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Safeguarding the natural world

We're all part of the natural world. How often do we think about that?

Even if you feel a bit detached from 'nature' day-to-day (when you're not watching David Attenborough films), the truth is we all depend on what nature provides - fresh air to breathe, water to drink, food, fuel, raw materials for all the things we need. (Even most 'man-made' products have natural origins.)

The lush Sumatran forest is home to some of the world’s rarest species

So that's why WWF's work isn't just about saving endangered tigers and pandas - crucial though we believe that is. It's about creating a sustainable relationship with our one and only planet.

The uncomfortable reality is that a lot of the damage done to the natural world in recent times has been mainly because of pressures from people - especially the increasing demand for natural resources.

The consequences have been really worrying. Did you know:

  • nearly a quarter of the world's mammal species and a third of all amphibians are at risk of extinction
  • every year an area of forest the size of England is lost - that's not only bad for forest wildlife and communities, but increases climate change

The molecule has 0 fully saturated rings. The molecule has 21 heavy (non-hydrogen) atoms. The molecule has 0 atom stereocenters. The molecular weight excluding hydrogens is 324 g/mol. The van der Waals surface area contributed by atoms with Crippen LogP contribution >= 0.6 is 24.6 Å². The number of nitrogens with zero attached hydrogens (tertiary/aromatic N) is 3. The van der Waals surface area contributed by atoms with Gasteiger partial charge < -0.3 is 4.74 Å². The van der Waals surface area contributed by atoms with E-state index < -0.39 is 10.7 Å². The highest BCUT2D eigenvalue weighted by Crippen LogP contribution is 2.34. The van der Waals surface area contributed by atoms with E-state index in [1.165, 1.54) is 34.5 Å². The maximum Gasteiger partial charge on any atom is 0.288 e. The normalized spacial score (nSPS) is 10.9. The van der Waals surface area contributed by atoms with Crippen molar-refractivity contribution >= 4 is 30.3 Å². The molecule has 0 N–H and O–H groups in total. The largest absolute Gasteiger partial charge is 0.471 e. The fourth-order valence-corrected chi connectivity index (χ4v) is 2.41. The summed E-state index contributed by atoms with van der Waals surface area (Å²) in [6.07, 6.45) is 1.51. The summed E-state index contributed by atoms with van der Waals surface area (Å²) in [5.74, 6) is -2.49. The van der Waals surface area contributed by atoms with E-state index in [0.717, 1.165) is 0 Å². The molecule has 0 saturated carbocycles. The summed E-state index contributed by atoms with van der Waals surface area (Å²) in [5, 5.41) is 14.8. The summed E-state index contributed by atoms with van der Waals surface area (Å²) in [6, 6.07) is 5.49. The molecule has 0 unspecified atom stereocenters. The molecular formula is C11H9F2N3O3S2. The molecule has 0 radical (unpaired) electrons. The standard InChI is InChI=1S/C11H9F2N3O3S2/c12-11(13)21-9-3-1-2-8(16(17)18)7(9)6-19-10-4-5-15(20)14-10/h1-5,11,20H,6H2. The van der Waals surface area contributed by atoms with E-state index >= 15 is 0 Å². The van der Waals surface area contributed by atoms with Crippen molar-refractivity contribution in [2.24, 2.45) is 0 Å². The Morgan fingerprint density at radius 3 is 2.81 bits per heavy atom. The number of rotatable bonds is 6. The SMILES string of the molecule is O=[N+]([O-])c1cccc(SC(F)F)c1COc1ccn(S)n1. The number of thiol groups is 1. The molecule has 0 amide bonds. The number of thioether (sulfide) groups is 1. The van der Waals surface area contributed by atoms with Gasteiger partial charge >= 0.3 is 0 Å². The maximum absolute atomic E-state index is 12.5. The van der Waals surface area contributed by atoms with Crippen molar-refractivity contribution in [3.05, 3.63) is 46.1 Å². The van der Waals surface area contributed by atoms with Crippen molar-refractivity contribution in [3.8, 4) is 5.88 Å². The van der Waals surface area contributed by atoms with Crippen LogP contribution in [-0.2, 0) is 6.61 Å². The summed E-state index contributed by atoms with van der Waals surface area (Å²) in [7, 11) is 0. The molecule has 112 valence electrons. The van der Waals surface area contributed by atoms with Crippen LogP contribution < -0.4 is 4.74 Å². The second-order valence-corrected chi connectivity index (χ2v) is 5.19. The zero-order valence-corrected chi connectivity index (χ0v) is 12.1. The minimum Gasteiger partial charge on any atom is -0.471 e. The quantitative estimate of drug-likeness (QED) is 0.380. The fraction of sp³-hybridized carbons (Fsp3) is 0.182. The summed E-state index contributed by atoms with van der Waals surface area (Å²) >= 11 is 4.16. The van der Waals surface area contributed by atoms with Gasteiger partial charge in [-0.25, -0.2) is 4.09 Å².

• freshwater wildlife has declined about 30% in 30 years
  • 40 million tonnes of bycatch (including 300,000 marine mammals) are caught and killed accidentally each year.
We believe everybody has a responsibility to reduce and reverse those problems where we can.

Around the world, WWF is working with a wide range of partners in business, government and local communities to create sustainable solutions that take account of the needs of both people and nature.

Close-up tiger


Protecting the world's species and their habitats is at the heart of our mission to conserve the Earth's biodiversity, and was the prime reason for WWF's foundation in 1961.

The Sikhote Alin mountains.  Amur region. Far East. Russian Federation


Forests contain as much as 90% of the world's land-based biodiversity - from charismatic mammals like great apes, tigers and pandas to millions of kinds of plants. To conserve species in the wild, we need to look after their habitats.

Rio Grande, US

Rivers and lakes

Without water there would be no life on Earth. Freshwater ecosystems - rivers, wetlands, lakes and aquifers - clean and store the water that's essential for people and wildlife.

Aerial view of the western Madagascar's Coastline. Madagascar


Some 250 million people earn their living from fishing. Up to 70% of the world's population relies on fish as their primary source of protein. More than 90% of trade is carried by ship – but less than 1% of the world’s seas are protected.

Great Barrier Reef © WWF-Canon / Jurgen FREUND